We don’t often get a chance to look inside the books of Europe’s most valuable private companies simply because they are just that — private companies.
But today, one of France’s most valuable companies, healthtech Alan, released its 2022 results. The company said it was confident that it would reach its 2025 profitability goal — a target many European tech companies are aiming to achieve given the challenging macroeconomic and funding environment. Only three of Europe’s 20 most valuable unicorns are profitable, according to Sifted analysis.
Alan offers companies health insurance for their employees, cutting some of the administrative burden on HR departments. It has a number of products, covering health insurance, mental health and eyecare.
Here are the top three takeaways from the company’s results.
Alan says it will hit its 2025 profitability goal — and doesn't plan to raise again
In a statement, CEO Jean-Charles Samuelian-Werve said that the company was forecasting 50% annual recurring revenue growth in 2023 based on continued growth in France, its first and biggest market, along with the development of its Belgian and Spanish operations and new service launches.
“With more than €230m in cash in the bank and continued investment in the optimisation of our costs and operations, Alan has the means to finance its ambitions and attain profitability as forecast in 2025.”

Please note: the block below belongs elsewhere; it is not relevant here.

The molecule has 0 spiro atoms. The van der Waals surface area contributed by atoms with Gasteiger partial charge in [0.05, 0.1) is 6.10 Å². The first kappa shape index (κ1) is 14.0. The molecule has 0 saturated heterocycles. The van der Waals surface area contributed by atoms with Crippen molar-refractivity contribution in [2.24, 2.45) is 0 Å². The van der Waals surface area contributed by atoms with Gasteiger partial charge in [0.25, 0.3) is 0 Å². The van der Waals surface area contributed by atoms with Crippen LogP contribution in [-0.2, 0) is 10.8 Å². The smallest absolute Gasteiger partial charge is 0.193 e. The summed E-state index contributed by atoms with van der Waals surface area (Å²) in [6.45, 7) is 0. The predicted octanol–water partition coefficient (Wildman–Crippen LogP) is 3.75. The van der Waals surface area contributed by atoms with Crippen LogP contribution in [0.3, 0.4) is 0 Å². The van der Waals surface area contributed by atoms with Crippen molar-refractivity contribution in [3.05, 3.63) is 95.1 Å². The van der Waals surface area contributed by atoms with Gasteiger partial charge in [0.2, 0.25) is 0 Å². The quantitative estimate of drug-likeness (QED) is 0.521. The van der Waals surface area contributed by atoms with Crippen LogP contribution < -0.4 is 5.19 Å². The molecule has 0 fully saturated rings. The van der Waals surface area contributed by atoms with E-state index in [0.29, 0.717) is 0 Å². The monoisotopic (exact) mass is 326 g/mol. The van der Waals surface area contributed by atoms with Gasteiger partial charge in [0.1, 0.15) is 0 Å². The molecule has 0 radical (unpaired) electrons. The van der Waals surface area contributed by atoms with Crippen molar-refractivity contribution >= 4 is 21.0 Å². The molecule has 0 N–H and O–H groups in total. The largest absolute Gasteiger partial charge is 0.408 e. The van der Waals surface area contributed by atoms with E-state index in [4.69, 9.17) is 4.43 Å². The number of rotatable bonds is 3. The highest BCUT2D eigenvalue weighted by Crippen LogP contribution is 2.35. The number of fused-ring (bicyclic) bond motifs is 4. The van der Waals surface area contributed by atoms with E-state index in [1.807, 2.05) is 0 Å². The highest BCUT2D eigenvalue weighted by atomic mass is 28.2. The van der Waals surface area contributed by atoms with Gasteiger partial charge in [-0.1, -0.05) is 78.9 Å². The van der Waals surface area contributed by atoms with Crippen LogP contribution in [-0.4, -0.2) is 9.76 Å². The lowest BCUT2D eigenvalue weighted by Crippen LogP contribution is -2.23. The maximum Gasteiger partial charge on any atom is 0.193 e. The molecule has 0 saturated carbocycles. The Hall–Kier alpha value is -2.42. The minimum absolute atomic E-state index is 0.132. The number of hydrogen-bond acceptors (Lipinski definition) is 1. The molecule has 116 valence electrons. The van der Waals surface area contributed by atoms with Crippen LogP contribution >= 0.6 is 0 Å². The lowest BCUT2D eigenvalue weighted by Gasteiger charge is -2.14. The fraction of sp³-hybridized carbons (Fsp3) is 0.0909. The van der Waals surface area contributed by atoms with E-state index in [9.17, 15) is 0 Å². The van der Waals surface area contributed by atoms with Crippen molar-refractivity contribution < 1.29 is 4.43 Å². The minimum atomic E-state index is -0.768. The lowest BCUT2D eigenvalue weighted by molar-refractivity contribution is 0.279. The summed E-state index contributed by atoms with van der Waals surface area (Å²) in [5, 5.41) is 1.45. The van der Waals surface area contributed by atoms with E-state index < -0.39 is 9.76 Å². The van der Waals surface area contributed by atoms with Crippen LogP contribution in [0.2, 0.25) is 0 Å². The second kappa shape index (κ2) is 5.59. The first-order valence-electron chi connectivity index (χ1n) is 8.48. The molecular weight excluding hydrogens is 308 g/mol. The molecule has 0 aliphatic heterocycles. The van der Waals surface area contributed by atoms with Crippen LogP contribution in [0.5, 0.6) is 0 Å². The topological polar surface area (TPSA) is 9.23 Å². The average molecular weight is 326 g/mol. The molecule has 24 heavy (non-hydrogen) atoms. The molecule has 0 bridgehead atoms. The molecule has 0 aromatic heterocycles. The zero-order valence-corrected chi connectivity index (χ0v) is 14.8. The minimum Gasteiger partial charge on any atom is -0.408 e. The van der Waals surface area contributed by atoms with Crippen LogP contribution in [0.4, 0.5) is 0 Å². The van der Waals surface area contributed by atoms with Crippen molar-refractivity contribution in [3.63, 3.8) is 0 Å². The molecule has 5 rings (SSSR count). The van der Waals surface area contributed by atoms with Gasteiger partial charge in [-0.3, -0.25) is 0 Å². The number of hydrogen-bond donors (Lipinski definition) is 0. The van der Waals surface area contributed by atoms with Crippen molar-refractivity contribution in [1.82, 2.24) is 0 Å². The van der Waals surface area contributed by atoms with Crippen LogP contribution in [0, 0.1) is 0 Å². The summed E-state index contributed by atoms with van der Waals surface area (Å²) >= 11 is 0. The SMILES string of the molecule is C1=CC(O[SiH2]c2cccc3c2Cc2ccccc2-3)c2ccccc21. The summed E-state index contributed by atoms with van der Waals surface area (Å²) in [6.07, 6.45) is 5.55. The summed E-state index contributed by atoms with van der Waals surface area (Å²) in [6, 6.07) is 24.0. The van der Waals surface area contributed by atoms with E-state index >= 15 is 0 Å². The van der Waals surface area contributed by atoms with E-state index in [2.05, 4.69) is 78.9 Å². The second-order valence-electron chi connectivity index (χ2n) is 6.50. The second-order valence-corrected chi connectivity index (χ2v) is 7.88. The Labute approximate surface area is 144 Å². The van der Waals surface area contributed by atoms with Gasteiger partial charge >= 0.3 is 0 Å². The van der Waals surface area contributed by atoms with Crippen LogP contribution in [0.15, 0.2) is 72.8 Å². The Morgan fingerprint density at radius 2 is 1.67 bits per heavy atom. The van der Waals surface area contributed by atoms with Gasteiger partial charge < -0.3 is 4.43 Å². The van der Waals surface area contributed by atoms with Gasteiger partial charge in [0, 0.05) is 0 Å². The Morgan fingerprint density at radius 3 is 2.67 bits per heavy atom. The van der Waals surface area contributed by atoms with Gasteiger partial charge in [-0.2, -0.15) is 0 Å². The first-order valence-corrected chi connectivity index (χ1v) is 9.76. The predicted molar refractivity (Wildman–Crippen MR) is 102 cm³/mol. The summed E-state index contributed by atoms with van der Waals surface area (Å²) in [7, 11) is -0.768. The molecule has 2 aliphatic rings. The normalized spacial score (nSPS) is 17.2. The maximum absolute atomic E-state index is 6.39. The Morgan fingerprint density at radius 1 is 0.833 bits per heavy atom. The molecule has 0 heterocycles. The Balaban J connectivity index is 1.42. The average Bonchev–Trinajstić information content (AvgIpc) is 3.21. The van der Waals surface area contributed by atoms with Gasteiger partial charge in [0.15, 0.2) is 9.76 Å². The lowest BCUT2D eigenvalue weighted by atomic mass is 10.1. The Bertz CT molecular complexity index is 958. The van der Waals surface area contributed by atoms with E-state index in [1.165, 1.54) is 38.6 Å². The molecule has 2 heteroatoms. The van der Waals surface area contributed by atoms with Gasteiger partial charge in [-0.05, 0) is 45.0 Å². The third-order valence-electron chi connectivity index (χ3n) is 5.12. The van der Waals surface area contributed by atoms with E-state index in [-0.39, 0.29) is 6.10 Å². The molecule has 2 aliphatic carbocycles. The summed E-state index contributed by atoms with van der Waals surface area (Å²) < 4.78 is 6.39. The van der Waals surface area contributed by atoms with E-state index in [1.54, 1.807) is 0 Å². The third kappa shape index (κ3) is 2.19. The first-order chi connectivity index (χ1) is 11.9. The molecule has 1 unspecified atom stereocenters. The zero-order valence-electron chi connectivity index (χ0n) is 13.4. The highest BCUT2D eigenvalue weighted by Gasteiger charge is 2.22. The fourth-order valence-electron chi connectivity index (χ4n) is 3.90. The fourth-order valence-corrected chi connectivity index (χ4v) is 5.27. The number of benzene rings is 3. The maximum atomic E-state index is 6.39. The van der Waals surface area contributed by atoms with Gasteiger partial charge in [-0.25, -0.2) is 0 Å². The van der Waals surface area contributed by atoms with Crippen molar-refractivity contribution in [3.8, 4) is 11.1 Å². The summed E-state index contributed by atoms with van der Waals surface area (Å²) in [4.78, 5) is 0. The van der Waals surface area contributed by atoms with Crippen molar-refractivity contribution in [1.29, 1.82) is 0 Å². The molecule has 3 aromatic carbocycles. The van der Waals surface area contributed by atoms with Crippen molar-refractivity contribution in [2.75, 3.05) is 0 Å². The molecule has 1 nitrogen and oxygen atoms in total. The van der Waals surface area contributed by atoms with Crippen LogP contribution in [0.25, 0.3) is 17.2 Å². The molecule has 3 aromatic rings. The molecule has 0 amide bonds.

Samuelian-Werve says in a message to Sifted that the firm had no plan to fundraise again and would “look at an IPO at some point but not by 2025”.
That €230m in the bank is more than the company’s last raise in May 2022, when it bagged €183m in Series E funding from the venture and growth arm of the Ontario Teachers’ Pension Plan and investors like Temasek, Index, Coatue and Lakestar. The round valued the company at €2.7bn.
Alan’s revenues were up 62% in 2022
Alan posted €258m in annual recurring revenue at the end of 2022, up 62% on year. This is the subscription-based revenue for Alan. Costs — including staff costs — also increased, but only by 30% on year, though the company didn't give a number for total costs.
In comments to Sifted, Samuelian says that the company kept costs in check by “hiring only the best, high talent density, [and a] focus on differentiation and scalability”.
Doctolib, another French healthtech unicorn, has never publicly announced its revenues, but given its monthly base subscription fee of €129 and the fact that it has 300k medical workers paying, it likely has annual revenues north of €400m.
Alan has 380k members across France, Belgium and Spain
Alan added 125k new members in 2022, according to the release. In total, it now has 380k members.
Mimi Billing is Sifted’s Nordic correspondent. She also covers healthtech, and tweets from @MimiBilling.